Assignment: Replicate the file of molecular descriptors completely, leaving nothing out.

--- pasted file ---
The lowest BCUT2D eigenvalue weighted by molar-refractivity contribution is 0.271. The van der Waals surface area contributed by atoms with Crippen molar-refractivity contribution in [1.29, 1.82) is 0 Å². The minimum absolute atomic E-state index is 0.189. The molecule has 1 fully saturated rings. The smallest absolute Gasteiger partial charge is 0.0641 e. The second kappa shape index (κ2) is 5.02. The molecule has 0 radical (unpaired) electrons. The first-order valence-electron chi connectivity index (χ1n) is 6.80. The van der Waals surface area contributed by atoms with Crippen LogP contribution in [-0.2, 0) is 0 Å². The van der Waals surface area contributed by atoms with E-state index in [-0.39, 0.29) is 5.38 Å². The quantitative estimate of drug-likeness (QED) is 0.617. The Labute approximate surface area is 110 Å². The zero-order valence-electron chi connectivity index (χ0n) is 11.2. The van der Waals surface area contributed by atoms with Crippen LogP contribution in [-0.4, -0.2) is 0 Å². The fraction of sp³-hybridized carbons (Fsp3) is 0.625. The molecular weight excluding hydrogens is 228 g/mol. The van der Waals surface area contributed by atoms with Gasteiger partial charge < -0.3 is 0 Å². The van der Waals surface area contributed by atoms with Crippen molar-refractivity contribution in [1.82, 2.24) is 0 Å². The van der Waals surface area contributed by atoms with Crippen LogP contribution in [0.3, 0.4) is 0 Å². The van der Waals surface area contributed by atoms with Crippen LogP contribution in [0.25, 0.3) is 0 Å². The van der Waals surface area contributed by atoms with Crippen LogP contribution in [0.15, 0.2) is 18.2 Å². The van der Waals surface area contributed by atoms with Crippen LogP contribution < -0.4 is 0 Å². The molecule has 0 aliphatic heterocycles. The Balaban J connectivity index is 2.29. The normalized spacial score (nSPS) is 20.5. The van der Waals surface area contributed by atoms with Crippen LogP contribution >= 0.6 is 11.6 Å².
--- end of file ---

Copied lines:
The lowest BCUT2D eigenvalue weighted by molar-refractivity contribution is 0.271. The van der Waals surface area contributed by atoms with Crippen molar-refractivity contribution in [1.29, 1.82) is 0 Å². The minimum absolute atomic E-state index is 0.189. The molecule has 1 fully saturated rings. The smallest absolute Gasteiger partial charge is 0.0641 e. The second kappa shape index (κ2) is 5.02. The molecule has 0 radical (unpaired) electrons. The first-order valence-electron chi connectivity index (χ1n) is 6.80. The van der Waals surface area contributed by atoms with Crippen LogP contribution in [-0.2, 0) is 0 Å². The van der Waals surface area contributed by atoms with E-state index in [-0.39, 0.29) is 5.38 Å². The quantitative estimate of drug-likeness (QED) is 0.617. The Labute approximate surface area is 110 Å². The zero-order valence-electron chi connectivity index (χ0n) is 11.2. The van der Waals surface area contributed by atoms with Crippen LogP contribution in [-0.4, -0.2) is 0 Å². The fraction of sp³-hybridized carbons (Fsp3) is 0.625. The molecular weight excluding hydrogens is 228 g/mol. The van der Waals surface area contributed by atoms with Gasteiger partial charge < -0.3 is 0 Å². The van der Waals surface area contributed by atoms with Crippen molar-refractivity contribution in [1.82, 2.24) is 0 Å². The van der Waals surface area contributed by atoms with Crippen LogP contribution in [0.3, 0.4) is 0 Å². The van der Waals surface area contributed by atoms with Crippen LogP contribution in [0.25, 0.3) is 0 Å². The van der Waals surface area contributed by atoms with Crippen LogP contribution in [0.15, 0.2) is 18.2 Å². The van der Waals surface area contributed by atoms with Crippen LogP contribution < -0.4 is 0 Å². The molecule has 0 aliphatic heterocycles. The Balaban J connectivity index is 2.29. The normalized spacial score (nSPS) is 20.5. The van der Waals surface area contributed by atoms with Crippen LogP contribution >= 0.6 is 11.6 Å².